It’s a great time to be a fast fashion company. H&M and Zara are plunking down stores all over the world and global sales of cheap, trendy clothing are stronger than ever. Inditex, the company that owns Zara, opened more than 300 stores last year across 19 countries. H&M’s profits are up 25% over last year and the company is opening more than one store a day on average.
In light of fast fashion’s unequivocal and seemingly unstoppable expansion and success, we have to wonder if there is any real point to participating in conscious fashion consumerism. Will the buying decisions of a cadre of committed consumers and companies REALLY change anything when the movement is up against the cancerous spread of the global fast fashion industry?
These are tough and searching questions—but they are questions and doubts faced by most every social movement in the globalization era. With the advent of the Internet and social media, especially Twitter, our awareness of social change has sped up. We learn of outrageous crimes, as well as the responding revolutions and their successes and failures in real time. We follow a 24/7 news cycle where we see unspeakable tragedies like the collapse of Rana Plaza in Bangladesh play out as they’re happening. Our mistake? Thinking that solutions to these deep-seated problems will happen at the same instantaneous pace of our televisions and computer screens.
Despite living in a seemingly instant world, the actual process of social change is as slow and painstaking as ever. If we consider the ideology of fast fashion, which is one of instant gratification, we’ll recognize that, along with the Internet, we’ve been seduced into believing that desires can and should be easily met and that resources and people around the world can be moved and manipulated at a moment’s notice. We can’t expect lasting economic and cultural change to happen at the same finger-snapping speed of fast fashion production system itself, as if overhauling the fashion industry will be the next trend landing on shelves.
Fast fashion is part of a wider ideological degradation, whereby we think of ourselves and identify in every way as “consumers,” to the point that we use consumption as our primary form of protest, by consuming “responsibly.” The problem with conscious consumption as the end all and be all of resistance is that it is a symptom of our over-identification with the marketplace and, more importantly, it indicates just how much we’ve lost site of the fact that social change happens primarily OUTSIDE of the marketplace, in the realm of government, law, policy, and activism.
The movement of conscious fashion consumerism is up against powerful economic forces that we cannot simply will away by convincing those around us that fast fashion is bad, or even by providing a seductive and affordable alternative. The laws of capitalism will make it so that H&M, Forever 21, and Zara will replicate their business model until it’s exhausted–until those chains have moved into every possible market and country and made disposable consumers out of every emerging consumer with $5 to spare for a throwaway top. Capitalist society always moves toward profit maximization and increasingly toward disposable consumption, which makes use of an overheated global production supply chain that’s expert at making a lot of stuff, and little in the way of equitable prosperity.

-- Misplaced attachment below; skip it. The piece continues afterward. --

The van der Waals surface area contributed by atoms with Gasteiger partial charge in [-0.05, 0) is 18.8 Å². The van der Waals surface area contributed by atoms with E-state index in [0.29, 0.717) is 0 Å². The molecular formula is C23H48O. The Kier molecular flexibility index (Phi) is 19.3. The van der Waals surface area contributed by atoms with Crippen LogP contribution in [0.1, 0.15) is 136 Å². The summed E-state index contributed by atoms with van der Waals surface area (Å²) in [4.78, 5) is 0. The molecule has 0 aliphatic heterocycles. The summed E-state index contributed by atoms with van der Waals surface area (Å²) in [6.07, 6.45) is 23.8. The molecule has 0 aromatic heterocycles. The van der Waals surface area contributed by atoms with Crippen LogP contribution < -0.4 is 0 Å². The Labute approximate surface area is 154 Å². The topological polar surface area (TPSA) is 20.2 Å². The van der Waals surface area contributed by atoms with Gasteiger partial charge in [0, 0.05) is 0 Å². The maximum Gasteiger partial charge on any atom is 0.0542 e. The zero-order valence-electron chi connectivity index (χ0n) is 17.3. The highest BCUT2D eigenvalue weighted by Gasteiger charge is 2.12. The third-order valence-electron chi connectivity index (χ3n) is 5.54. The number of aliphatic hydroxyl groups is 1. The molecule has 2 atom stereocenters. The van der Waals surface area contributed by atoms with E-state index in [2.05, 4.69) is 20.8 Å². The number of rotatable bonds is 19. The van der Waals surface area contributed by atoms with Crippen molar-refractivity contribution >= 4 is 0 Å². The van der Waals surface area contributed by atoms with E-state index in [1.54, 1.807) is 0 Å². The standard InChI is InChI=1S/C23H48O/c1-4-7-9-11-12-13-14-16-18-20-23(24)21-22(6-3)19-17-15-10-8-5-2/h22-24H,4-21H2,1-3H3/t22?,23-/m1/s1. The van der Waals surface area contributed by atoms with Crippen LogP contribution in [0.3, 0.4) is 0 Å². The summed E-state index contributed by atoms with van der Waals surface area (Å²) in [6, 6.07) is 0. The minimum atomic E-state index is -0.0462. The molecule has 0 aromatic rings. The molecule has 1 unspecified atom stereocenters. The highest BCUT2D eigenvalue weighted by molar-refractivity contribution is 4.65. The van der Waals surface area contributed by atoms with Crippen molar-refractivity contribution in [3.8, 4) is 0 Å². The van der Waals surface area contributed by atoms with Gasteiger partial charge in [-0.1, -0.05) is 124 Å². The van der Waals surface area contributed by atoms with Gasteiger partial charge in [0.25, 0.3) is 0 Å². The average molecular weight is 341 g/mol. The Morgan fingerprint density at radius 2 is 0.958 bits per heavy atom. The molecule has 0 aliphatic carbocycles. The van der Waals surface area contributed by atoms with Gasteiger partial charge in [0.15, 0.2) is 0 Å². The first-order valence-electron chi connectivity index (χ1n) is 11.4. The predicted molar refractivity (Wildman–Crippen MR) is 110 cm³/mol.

To combat these seemingly intractable forces requires, as one might imagine, far more than the unyielding ethics of individual consumers. If you don’t want to buy a $5 top, there are countless other people who would love to, or will argue, many of them accurately, that a $5 top is all they can afford. If we truly want to reign in and subdue fast fashion companies, it will require our efforts as citizens, not as consumers.
What this means is that we should be lobbying government to regulate fashion corporations and to police global supply chains that import products to the United States, demanding that those imports abide by the same labor, environmental and health and safety standards as products made in the United States. We must work with governments and activists in the developing nations that make our clothes as well as work toward regulating their industries as well. And, yes, we must harass and harangue and embarrass fast fashion companies on social media, in the streets, and in interviews and articles at every chance we get, with every misstep they make—which is often.
If this all sounds exhausting, it can be.
But ultimately what we need to change the fashion industry is time, more time.
We have to think long term. Globalization is still a relatively new phenomenon, and we are slowly figuring out how to rally and organize pro-people forces around the world. Every step we make toward better regulating corporations and building an alternative and conscious apparel industry means that if and when the fast fashion exoskeleton cracks, there will already be new consumer habits and ways of doing business in place.
There are victories that we shouldn’t lose sight of—the volume of domestically made clothing increased for example between 2012 and 2013 for the first time in decades and H&M is making efforts to move toward paying a living wage in Bangladesh. Each so-called small victory for conscious fashion makes a big impact, even if that impact is difficult to measure or difficult to see and is not happening at the speed we’d like it to. Actual lasting, meaningful, social and economic change is slow, it is messy, and does anything but follow a straight line. But the needle is moving in our favor.